Educators and the public are invited to discover new and innovative ways to learn about the region’s culture, history, and future at Farms & Food: Teaching the Hudson Valley from the Ground Up, a conference to be held July 29-31 at the Henry A. Wallace Education and Visitors Center on the grounds of the Franklin D. Roosevelt Home and Presidential Library in Hyde Park.
The keynote address, “Educating our Next Generation to Eat with Consciousness,” features Pam Koch, associate professor of nutrition education and executive director, Laurie M. Tisch Center for Food, Education, & Policy, Teachers College, Columbia University. In addition, Koch will lead a workshop, “Empowered Eaters: Making Connections through Food and Nutrition Education.” To see Koch cooking with her own children, visit Kids Cook Monday.
Other featured presentations include:
- Farming in the Valley Today, a panel with farmers from Dutch Hollow Farm (Rensselaer County), the Rockland Farm Alliance, Hearty Roots Community Farm (Columbia County), the National Young Farmers Coalition, Rondout Valley Growers, and Hudson Valley Agribusiness Development Corp.
- Climate Change and Agriculture: No Longer Business as Usual – Local to Global featuring Mike Hoffmann, associate dean, College of Agriculture & Life Sciences, and director, Agricultural Experiment Station, Cornell University.
More than 15 workshops will be offered. For instance: “Breaking Old Ground: A History of Hudson Valley Agriculture” with Kelli Huggins, education coordinator, Chemung County Historical Society; “Growing Curriculum: Creating School Gardens,” featuring representatives from New Paltz High School, Lake Avenue Elementary School Garden (Saratoga), and JFK Magnet School (Port Chester); “Teaching Food Equality” with Susan Grove, Poughkeepsie Plenty Food Coalition; and “What do animals need to stay alive? FOOD!,” featuring environmental educator Rebecca Houser, Hudson River Estuary Program, New York State Department of Environmental Conservation.
On the second day of the institute, participants will choose one of four in-depth field experiences
incorporating tours, lectures, demonstrations, discussions, and hands-on activities to explore a
specific aspect of food or farming in the Hudson Valley:
• Cropsey Community Farm – get an introduction to the farm and the intersection of
suburbia and agriculture and savor a food truck lunch. New City, Rockland County.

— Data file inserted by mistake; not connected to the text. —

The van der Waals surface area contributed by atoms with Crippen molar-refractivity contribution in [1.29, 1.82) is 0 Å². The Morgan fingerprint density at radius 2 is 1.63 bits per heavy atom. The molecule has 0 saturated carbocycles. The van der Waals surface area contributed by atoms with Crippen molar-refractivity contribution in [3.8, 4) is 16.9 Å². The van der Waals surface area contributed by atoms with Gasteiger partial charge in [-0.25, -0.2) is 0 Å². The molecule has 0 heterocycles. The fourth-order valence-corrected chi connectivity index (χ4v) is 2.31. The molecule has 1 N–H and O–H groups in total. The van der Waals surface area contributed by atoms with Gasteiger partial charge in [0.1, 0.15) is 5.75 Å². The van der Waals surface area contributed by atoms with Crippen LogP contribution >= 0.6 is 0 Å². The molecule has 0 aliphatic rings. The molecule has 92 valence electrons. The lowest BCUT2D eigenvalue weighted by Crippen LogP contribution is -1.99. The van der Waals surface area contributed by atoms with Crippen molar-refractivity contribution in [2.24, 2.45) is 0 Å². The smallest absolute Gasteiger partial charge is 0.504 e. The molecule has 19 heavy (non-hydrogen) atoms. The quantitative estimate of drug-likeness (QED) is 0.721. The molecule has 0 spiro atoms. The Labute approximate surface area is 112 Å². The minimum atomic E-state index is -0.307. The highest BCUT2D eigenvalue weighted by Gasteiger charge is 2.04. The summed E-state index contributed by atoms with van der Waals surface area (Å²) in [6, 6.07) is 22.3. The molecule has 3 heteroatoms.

• Food Arts in Albany – take a cooking class with chef and blogger, Deanna Fox,
followed by sketching and instruction with Carol Coogan, artist and illustrator.
• Our Ecosystem, Our Health: Exploring School and Community Gardens – visit
urban gardens at schools and neighborhoods in Poughkeepsie and get ideas for starting,
planning, and maintaining your own garden.
• The Scoop on Dirt: Soil, Farming, and History – learn about the complexities of
farming past and present. Roxbury Farm and Martin Van Buren National Historic Site,
Kinderhook, Columbia County.
While Teaching the Hudson Valley from the Ground Up was developed for K-12 teachers and
informal educators, anyone interested in the subject matter is encouraged to participate. For a
detailed schedule and more information, visit THV’s website. To get first choice of field
experiences participants are urged to register immediately. Registration is $115 for all three days,
$80 for two days, and $40 for a single day for those who register by July 18. There is a
supplemental charge for some field experiences. Register here.
About THV Launched in 2003, Teaching the Hudson Valley (THV) helps educators discover,
appreciate, and share the region’s natural, historic, and cultural treasures with children and youth.
THV fosters collaboration among schools, museums, parks, historic sites, art galleries, libraries,
and other physical resources and promotes the value of place-based learning.
THV’s growing collection of free K-12 lesson plans uses significant Valley sites to teach
virtually all subjects. Our grant programs have enabled tens of thousands of students to visit
significant places in our region and make it easier for teachers to get students out of the
classroom and into the community. And, our summer institute and other programs offer rare
opportunities for school and informal educators to meet each other and exchange ideas.
Photo courtesy Woodstock Day School.
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